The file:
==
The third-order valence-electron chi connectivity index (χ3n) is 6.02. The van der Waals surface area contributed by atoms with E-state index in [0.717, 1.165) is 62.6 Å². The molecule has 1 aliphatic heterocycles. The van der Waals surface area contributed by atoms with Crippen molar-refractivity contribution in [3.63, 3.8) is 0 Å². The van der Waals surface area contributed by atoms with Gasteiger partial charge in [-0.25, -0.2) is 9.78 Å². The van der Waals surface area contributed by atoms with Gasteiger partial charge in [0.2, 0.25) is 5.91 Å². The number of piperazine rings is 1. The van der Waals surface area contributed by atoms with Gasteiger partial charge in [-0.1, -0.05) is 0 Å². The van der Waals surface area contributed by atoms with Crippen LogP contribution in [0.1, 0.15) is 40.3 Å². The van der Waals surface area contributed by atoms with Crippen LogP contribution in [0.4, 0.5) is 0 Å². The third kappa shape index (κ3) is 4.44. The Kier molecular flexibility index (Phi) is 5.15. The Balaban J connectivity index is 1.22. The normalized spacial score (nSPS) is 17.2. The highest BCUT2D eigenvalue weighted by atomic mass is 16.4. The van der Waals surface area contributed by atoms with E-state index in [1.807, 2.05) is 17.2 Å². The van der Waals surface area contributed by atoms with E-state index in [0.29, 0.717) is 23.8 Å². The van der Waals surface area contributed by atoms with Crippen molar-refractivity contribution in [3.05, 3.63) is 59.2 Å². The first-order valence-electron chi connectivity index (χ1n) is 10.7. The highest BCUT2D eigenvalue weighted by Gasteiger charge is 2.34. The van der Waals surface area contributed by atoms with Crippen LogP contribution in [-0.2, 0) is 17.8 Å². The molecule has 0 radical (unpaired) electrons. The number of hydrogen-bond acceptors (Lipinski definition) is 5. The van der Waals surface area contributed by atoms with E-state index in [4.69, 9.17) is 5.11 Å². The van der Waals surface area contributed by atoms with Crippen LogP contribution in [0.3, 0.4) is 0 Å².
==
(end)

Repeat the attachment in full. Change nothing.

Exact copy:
The third-order valence-electron chi connectivity index (χ3n) is 6.02. The van der Waals surface area contributed by atoms with E-state index in [0.717, 1.165) is 62.6 Å². The molecule has 1 aliphatic heterocycles. The van der Waals surface area contributed by atoms with Crippen molar-refractivity contribution in [3.63, 3.8) is 0 Å². The van der Waals surface area contributed by atoms with Gasteiger partial charge in [-0.25, -0.2) is 9.78 Å². The van der Waals surface area contributed by atoms with Gasteiger partial charge in [0.2, 0.25) is 5.91 Å². The number of piperazine rings is 1. The van der Waals surface area contributed by atoms with Gasteiger partial charge in [-0.1, -0.05) is 0 Å². The van der Waals surface area contributed by atoms with Crippen LogP contribution in [0.1, 0.15) is 40.3 Å². The van der Waals surface area contributed by atoms with Crippen LogP contribution in [0.4, 0.5) is 0 Å². The third kappa shape index (κ3) is 4.44. The Kier molecular flexibility index (Phi) is 5.15. The Balaban J connectivity index is 1.22. The normalized spacial score (nSPS) is 17.2. The highest BCUT2D eigenvalue weighted by atomic mass is 16.4. The van der Waals surface area contributed by atoms with E-state index in [1.807, 2.05) is 17.2 Å². The van der Waals surface area contributed by atoms with E-state index in [0.29, 0.717) is 23.8 Å². The van der Waals surface area contributed by atoms with Crippen molar-refractivity contribution in [3.05, 3.63) is 59.2 Å². The first-order valence-electron chi connectivity index (χ1n) is 10.7. The highest BCUT2D eigenvalue weighted by Gasteiger charge is 2.34. The van der Waals surface area contributed by atoms with Crippen LogP contribution in [-0.2, 0) is 17.8 Å². The molecule has 0 radical (unpaired) electrons. The number of hydrogen-bond acceptors (Lipinski definition) is 5. The van der Waals surface area contributed by atoms with E-state index in [4.69, 9.17) is 5.11 Å². The van der Waals surface area contributed by atoms with Crippen LogP contribution in [0.3, 0.4) is 0 Å².